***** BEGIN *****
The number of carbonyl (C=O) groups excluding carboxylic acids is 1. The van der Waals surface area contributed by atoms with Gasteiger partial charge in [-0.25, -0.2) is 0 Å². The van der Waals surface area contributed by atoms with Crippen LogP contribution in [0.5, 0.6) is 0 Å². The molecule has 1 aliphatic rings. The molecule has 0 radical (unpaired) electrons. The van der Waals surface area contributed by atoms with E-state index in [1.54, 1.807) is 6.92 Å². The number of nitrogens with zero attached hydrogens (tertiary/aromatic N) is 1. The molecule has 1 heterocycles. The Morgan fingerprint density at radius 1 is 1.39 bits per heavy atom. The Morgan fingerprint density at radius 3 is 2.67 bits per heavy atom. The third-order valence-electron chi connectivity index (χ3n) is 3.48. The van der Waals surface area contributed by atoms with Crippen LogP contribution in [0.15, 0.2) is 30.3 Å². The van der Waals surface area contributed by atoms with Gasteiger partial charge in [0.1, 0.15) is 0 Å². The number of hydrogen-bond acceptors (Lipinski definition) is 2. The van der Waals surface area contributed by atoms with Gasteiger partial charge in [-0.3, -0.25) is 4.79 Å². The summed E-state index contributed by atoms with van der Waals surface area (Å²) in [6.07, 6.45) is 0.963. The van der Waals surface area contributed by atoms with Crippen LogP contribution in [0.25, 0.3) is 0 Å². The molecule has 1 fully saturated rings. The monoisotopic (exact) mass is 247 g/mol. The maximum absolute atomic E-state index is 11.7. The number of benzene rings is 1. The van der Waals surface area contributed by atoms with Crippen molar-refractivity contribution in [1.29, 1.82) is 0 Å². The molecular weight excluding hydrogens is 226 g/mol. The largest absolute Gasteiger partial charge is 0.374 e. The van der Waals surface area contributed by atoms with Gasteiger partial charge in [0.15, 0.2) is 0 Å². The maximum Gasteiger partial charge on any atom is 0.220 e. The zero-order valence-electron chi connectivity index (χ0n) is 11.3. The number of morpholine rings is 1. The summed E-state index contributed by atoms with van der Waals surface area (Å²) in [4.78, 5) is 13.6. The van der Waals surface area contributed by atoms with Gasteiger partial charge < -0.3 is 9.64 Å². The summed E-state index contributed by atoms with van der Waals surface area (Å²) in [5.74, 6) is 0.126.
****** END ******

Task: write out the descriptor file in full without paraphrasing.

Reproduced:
The number of carbonyl (C=O) groups excluding carboxylic acids is 1. The van der Waals surface area contributed by atoms with Gasteiger partial charge in [-0.25, -0.2) is 0 Å². The van der Waals surface area contributed by atoms with Crippen LogP contribution in [0.5, 0.6) is 0 Å². The molecule has 1 aliphatic rings. The molecule has 0 radical (unpaired) electrons. The van der Waals surface area contributed by atoms with E-state index in [1.54, 1.807) is 6.92 Å². The number of nitrogens with zero attached hydrogens (tertiary/aromatic N) is 1. The molecule has 1 heterocycles. The Morgan fingerprint density at radius 1 is 1.39 bits per heavy atom. The Morgan fingerprint density at radius 3 is 2.67 bits per heavy atom. The third-order valence-electron chi connectivity index (χ3n) is 3.48. The van der Waals surface area contributed by atoms with Crippen LogP contribution in [0.15, 0.2) is 30.3 Å². The van der Waals surface area contributed by atoms with Gasteiger partial charge in [0.1, 0.15) is 0 Å². The number of hydrogen-bond acceptors (Lipinski definition) is 2. The van der Waals surface area contributed by atoms with Gasteiger partial charge in [-0.3, -0.25) is 4.79 Å². The summed E-state index contributed by atoms with van der Waals surface area (Å²) in [6.07, 6.45) is 0.963. The van der Waals surface area contributed by atoms with Crippen LogP contribution in [0.25, 0.3) is 0 Å². The molecule has 1 fully saturated rings. The monoisotopic (exact) mass is 247 g/mol. The maximum absolute atomic E-state index is 11.7. The number of benzene rings is 1. The van der Waals surface area contributed by atoms with Crippen molar-refractivity contribution in [1.29, 1.82) is 0 Å². The molecular weight excluding hydrogens is 226 g/mol. The largest absolute Gasteiger partial charge is 0.374 e. The van der Waals surface area contributed by atoms with Gasteiger partial charge in [0.15, 0.2) is 0 Å². The maximum Gasteiger partial charge on any atom is 0.220 e. The zero-order valence-electron chi connectivity index (χ0n) is 11.3. The number of morpholine rings is 1. The summed E-state index contributed by atoms with van der Waals surface area (Å²) in [4.78, 5) is 13.6. The van der Waals surface area contributed by atoms with Gasteiger partial charge < -0.3 is 9.64 Å². The summed E-state index contributed by atoms with van der Waals surface area (Å²) in [5.74, 6) is 0.126.